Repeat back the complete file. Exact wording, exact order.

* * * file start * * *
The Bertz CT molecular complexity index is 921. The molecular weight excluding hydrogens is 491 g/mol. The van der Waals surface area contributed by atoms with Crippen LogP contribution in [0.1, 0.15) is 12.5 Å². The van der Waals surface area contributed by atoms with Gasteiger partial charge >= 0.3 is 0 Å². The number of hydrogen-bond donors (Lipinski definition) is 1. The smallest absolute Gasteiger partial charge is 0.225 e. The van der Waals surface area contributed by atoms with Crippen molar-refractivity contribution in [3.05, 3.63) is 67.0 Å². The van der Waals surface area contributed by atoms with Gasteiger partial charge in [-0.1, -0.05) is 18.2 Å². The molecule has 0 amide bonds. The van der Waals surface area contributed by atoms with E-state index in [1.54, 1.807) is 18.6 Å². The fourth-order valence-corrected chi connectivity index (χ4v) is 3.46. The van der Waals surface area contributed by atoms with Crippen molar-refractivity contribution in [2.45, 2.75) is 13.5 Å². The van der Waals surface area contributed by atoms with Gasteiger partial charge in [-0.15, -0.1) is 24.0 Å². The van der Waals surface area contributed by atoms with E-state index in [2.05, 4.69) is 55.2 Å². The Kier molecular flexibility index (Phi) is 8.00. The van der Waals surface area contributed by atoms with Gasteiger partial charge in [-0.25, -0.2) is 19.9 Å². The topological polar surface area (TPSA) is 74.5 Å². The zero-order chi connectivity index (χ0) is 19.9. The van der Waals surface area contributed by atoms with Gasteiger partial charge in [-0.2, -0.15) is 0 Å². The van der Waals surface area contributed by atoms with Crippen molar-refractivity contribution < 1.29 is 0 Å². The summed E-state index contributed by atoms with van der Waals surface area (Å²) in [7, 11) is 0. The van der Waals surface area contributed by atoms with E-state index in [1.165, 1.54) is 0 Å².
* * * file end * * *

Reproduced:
The Bertz CT molecular complexity index is 921. The molecular weight excluding hydrogens is 491 g/mol. The van der Waals surface area contributed by atoms with Crippen LogP contribution in [0.1, 0.15) is 12.5 Å². The van der Waals surface area contributed by atoms with Gasteiger partial charge >= 0.3 is 0 Å². The number of hydrogen-bond donors (Lipinski definition) is 1. The smallest absolute Gasteiger partial charge is 0.225 e. The van der Waals surface area contributed by atoms with Crippen molar-refractivity contribution in [3.05, 3.63) is 67.0 Å². The van der Waals surface area contributed by atoms with Gasteiger partial charge in [-0.1, -0.05) is 18.2 Å². The molecule has 0 amide bonds. The van der Waals surface area contributed by atoms with E-state index in [1.54, 1.807) is 18.6 Å². The fourth-order valence-corrected chi connectivity index (χ4v) is 3.46. The van der Waals surface area contributed by atoms with Crippen molar-refractivity contribution in [2.45, 2.75) is 13.5 Å². The van der Waals surface area contributed by atoms with Gasteiger partial charge in [-0.15, -0.1) is 24.0 Å². The van der Waals surface area contributed by atoms with E-state index in [2.05, 4.69) is 55.2 Å². The Kier molecular flexibility index (Phi) is 8.00. The van der Waals surface area contributed by atoms with Gasteiger partial charge in [-0.25, -0.2) is 19.9 Å². The topological polar surface area (TPSA) is 74.5 Å². The zero-order chi connectivity index (χ0) is 19.9. The van der Waals surface area contributed by atoms with Gasteiger partial charge in [-0.2, -0.15) is 0 Å². The van der Waals surface area contributed by atoms with Crippen molar-refractivity contribution < 1.29 is 0 Å². The summed E-state index contributed by atoms with van der Waals surface area (Å²) in [7, 11) is 0. The van der Waals surface area contributed by atoms with E-state index in [1.165, 1.54) is 0 Å².